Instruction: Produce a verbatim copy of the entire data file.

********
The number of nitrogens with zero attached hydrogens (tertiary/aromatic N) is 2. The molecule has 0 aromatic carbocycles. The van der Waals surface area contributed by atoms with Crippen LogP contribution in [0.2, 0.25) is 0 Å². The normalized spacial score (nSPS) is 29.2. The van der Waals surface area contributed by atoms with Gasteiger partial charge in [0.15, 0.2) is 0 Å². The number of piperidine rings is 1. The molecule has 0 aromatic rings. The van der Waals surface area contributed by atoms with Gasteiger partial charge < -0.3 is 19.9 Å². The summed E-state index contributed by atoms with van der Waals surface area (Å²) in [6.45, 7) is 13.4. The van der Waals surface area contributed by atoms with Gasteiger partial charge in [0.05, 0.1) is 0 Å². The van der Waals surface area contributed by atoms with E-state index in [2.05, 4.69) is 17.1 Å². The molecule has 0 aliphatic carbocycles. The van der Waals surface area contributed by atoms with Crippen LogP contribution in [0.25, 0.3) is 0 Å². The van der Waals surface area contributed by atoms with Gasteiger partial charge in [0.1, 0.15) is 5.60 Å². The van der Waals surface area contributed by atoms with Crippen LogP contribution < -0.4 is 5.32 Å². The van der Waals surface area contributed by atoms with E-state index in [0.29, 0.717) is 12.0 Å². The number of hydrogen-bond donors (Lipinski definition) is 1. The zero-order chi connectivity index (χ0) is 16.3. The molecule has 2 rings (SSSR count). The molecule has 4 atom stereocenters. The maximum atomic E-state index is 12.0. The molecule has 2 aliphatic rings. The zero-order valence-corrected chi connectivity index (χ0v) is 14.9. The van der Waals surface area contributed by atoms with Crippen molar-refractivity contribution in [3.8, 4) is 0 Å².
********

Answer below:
The number of nitrogens with zero attached hydrogens (tertiary/aromatic N) is 2. The molecule has 0 aromatic carbocycles. The van der Waals surface area contributed by atoms with Crippen LogP contribution in [0.2, 0.25) is 0 Å². The normalized spacial score (nSPS) is 29.2. The van der Waals surface area contributed by atoms with Gasteiger partial charge in [0.15, 0.2) is 0 Å². The number of piperidine rings is 1. The molecule has 0 aromatic rings. The van der Waals surface area contributed by atoms with Gasteiger partial charge < -0.3 is 19.9 Å². The summed E-state index contributed by atoms with van der Waals surface area (Å²) in [6.45, 7) is 13.4. The van der Waals surface area contributed by atoms with Gasteiger partial charge in [0.05, 0.1) is 0 Å². The van der Waals surface area contributed by atoms with E-state index in [2.05, 4.69) is 17.1 Å². The molecule has 0 aliphatic carbocycles. The van der Waals surface area contributed by atoms with Crippen LogP contribution in [0.25, 0.3) is 0 Å². The van der Waals surface area contributed by atoms with Gasteiger partial charge in [0.1, 0.15) is 5.60 Å². The van der Waals surface area contributed by atoms with Crippen LogP contribution < -0.4 is 5.32 Å². The van der Waals surface area contributed by atoms with E-state index in [0.29, 0.717) is 12.0 Å². The number of hydrogen-bond donors (Lipinski definition) is 1. The zero-order chi connectivity index (χ0) is 16.3. The molecule has 2 rings (SSSR count). The molecule has 4 atom stereocenters. The maximum atomic E-state index is 12.0. The molecule has 2 aliphatic rings. The zero-order valence-corrected chi connectivity index (χ0v) is 14.9. The van der Waals surface area contributed by atoms with Crippen molar-refractivity contribution in [3.8, 4) is 0 Å².